2. Ask your implementation partner what they need to be successful in return. I know we aren’t in this for a long-term relationship, but we sure are putting a lot of money, time and resources in a short-term one. Because of that, it needs to be incredibly effective, and fast. We set-up weekly 30-minute check-ins so that there was a dedicated time on the calendar for us to touch-base if we needed to, and it really made my Type A side feel more comfortable.
3. Have a side hustle! A side hustle is a small project you want to launch on Marketing Cloud outside of the scope of your contract with your implementation partner – and it should be small, you don’t want to get too crazy here. I can’t stress enough the importance of demonstrating short-term wins. We had some really ambitious projects in our scope of work that would take time. Luckily, part of what makes us so extraordinary is my colleagues, particularly in our department we call the Masters Program Office. This group is dedicated to supporting over 1,500 graduate students from around the world achieve academic, personal and professional success. They adopted Marketing Cloud in a matter of weeks, and launched their entire weekly summer email campaigns to incoming students and created amazing, personalized templates to welcome our new students into the Smith community. We did this project mostly ourselves, learned an incredible amount about Marketing Cloud, and had our consulting partners to lean on in times of need (that was huge!).
4. Together, determine your user onboarding strategy. I had a mis-step here, so I hope you can learn from our story. Historically, I’ve sheltered our Salesforce users. They’re only trained on what they want and need to know about Salesforce. I couldn’t protect them from the big and scary Marketing Cloud, because I didn’t know it either. I did figure this out eventually the hard way, after a couple of trainings where my users gave feedback that was similar to “I only needed to know the last 30 minutes of content of that 2 hour training you made me sit through” accompanied by a sad face emoji. Got it, that emoji message was heard loud and clear.
We stopped all trainings and had a team meeting with our partners. I asked the golden question I wish I had known to ask all along…. “What business process decisions do we need to make internally before we train users on this feature?”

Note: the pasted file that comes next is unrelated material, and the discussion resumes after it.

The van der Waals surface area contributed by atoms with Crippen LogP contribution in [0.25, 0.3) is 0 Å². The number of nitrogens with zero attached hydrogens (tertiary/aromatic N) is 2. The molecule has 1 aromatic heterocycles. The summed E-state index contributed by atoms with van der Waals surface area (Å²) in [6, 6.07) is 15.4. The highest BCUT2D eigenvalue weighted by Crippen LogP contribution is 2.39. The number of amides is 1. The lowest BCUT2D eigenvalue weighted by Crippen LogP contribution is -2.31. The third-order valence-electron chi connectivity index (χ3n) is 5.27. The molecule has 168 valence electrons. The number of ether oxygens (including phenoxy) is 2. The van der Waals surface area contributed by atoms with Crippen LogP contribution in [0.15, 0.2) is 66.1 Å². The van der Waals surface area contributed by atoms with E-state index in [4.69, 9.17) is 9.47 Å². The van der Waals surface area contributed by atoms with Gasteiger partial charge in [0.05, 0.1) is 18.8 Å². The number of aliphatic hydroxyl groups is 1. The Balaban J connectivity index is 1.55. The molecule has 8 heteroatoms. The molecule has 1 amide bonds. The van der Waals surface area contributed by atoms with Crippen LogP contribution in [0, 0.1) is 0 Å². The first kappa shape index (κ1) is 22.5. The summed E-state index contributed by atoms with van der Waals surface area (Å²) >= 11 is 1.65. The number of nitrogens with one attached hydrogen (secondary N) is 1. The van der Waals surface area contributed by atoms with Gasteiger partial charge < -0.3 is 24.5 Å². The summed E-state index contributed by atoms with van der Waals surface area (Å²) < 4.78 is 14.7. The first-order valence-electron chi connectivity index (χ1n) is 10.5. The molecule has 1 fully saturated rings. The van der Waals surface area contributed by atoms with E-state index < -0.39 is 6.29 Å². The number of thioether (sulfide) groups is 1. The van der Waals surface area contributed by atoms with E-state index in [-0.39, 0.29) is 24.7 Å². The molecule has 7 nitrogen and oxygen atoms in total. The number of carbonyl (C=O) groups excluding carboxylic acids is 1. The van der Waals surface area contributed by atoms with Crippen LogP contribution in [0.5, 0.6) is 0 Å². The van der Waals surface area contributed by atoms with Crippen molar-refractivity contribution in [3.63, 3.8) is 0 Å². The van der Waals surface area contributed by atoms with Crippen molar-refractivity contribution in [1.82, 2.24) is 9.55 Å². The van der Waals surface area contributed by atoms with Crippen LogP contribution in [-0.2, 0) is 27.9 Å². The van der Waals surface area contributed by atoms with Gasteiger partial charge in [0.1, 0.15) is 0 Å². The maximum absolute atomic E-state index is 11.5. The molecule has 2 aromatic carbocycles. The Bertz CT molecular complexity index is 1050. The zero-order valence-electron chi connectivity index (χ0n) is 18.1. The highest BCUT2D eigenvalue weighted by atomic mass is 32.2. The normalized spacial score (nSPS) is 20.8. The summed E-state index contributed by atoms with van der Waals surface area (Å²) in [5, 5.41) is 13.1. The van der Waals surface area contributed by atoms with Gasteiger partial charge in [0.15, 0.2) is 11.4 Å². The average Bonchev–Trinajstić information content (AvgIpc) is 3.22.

I wanted to train our users on how we wanted them to use Marketing Cloud, and not train them on Marketing Cloud. They didn’t need to learn the million ways you can pull your contacts into Marketing Cloud, they needed to know the one way that would dictate our enterprise business process.
I now I ask that question to myself every step of the way. I also self-educate on Marketing Cloud through trailhead, accelerators, and youtube to try and stay one-step ahead of what our users are experiencing.
Your implementation won’t be perfect. You’re going to have to make 911 calls to your implementation partner because something isn’t working and you can’t figure out why. You might sneak out of work early after a day of Marketing Cloud training to go have a glass of wine (this never happened to me…)
But while you’re sipping (or not sipping) that glass of wine, it will become clear that every crazy moment is worth the pain. You’re transforming the way you do business, after all.
If you need a little boost of confidence along the way, having a short-term successful email campaign has been really impactful (our side hustle). It’s a great way to demonstrate the power of Marketing Cloud using our own data, and not relying on demo videos to prove to our stakeholders that this is worth the climb.
My last piece of advice is to create a community of Marketing Cloud users within your organization. If you’re reading this, you’re part of the larger Salesforce community already – but how many of your colleagues are?
We’re hosting a 4-day Marketing Cloud Boot Camp in August to complete our “roll-out.” The first and last thing I’ll say to my colleagues is that no one climbed a mountain without a little pain, and we can’t do it without lifting each other up every once in a while.
Thanks, Marketing Cloud!
For more details and best practices, get your free copy of the Digital Marketing Center of Excellence for Higher Education e-book.